Jimmy Carter on Pot Legalization: "I Think It's OK"

Drugs

Former President Jimmy Carter said he was fine with marijuana legalization during a Tuesday CNN forum. Carter supported marijuana decriminalization during his presidency in the mid-1970s, but now is prepared to go a step further.


He told CNN host Suzanne Malvaux that he was "in favor" of states taking steps to free the weed. "I think it's OK,” Carter said. "I don't think it's going to happen in Georgia yet, but I think we can watch and see what happens in the state of Washington for instance, around Seattle, and let the American government and let the American people see does it cause a serious problem or not."

Carter's comments came as marijuana legalization has become a front burner issue like never before in the wake of the decision by voters in Colorado and Washington to move away from pot prohibition. Now, with marijuana possession by adults already legal in those two states, all eyes are on Washington, waiting to see how the Obama administration will respond to efforts by state officials to craft a system of regulations for marijuana commerce.

The former president also suggested that continued marijuana prohibition contributed to high incarceration rates, especially among racial minorities.

"It's a major step backward, and it ought to be reversed, not only in America, but around the world," Carter said, suggesting that the US should look to Portugal, which decriminalized as drug possession in 2000, as a model.

The Carter critique of marijuana prohibition and the war on drugs in general is little surprise. Not only did he favor decriminalization in the wake of the Shafer Commission report, which was commissioned and then ignored by his predecessor, Richard Nixon, in 1972, but he has since gone on to become an increasingly vocal critic of drug prohibition and proponent of marijuana law reform.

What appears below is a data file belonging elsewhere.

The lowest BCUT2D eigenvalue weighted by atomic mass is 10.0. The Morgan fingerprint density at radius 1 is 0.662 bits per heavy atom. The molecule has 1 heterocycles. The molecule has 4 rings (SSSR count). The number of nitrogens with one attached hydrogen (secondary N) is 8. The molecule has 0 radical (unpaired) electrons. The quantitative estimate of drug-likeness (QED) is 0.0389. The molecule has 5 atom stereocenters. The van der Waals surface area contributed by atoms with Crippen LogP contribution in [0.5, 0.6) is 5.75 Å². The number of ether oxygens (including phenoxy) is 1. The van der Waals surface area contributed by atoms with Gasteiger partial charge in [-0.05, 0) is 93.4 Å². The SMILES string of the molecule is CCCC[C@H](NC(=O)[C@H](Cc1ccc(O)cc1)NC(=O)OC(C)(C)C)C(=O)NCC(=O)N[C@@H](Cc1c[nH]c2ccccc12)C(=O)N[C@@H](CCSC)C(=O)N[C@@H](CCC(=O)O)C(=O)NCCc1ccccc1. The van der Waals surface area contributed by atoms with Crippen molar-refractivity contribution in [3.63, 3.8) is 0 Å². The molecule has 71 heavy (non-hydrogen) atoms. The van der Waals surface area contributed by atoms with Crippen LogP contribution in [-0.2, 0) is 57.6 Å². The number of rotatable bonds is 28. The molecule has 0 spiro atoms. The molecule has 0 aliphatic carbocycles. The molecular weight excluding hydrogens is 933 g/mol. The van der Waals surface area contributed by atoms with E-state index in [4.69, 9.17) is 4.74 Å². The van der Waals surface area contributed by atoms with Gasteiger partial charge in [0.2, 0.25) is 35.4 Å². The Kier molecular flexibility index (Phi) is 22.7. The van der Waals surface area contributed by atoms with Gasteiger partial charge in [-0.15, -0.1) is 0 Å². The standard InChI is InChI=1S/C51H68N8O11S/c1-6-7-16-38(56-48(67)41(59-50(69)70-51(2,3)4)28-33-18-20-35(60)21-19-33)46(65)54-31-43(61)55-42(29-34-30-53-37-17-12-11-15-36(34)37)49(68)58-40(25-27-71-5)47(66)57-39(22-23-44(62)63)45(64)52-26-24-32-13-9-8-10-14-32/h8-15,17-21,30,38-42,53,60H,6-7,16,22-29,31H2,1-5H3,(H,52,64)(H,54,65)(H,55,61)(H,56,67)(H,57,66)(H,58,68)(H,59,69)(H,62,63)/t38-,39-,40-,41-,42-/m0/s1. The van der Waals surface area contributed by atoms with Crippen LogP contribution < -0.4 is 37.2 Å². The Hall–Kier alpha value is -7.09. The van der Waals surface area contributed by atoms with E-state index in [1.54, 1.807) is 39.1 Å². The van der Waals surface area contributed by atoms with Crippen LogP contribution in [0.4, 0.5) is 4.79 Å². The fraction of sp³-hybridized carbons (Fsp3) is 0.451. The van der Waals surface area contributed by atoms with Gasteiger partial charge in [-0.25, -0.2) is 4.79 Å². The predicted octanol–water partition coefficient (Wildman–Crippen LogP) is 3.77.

US drug policy has "destroyed the lives of millions of young people," Carter said at a September forum, and he appeared last week in the drug war documentary Breaking the Taboo again arguing that the US drug war has failed both domestically and internationally.

Understand the importance of honest news ?

So do we.

The past year has been the most arduous of our lives. The Covid-19 pandemic continues to be catastrophic not only to our health - mental and physical - but also to the stability of millions of people. For all of us independent news organizations, it’s no exception.

We’ve covered everything thrown at us this past year and will continue to do so with your support. We’ve always understood the importance of calling out corruption, regardless of political affiliation.

We need your support in this difficult time. Every reader contribution, no matter the amount, makes a difference in allowing our newsroom to bring you the stories that matter, at a time when being informed is more important than ever. Invest with us.

Make a one-time contribution to Alternet All Access, or click here to become a subscriber. Thank you.

Click to donate by check.

DonateDonate by credit card
Donate by Paypal
{{ post.roar_specific_data.api_data.analytics }}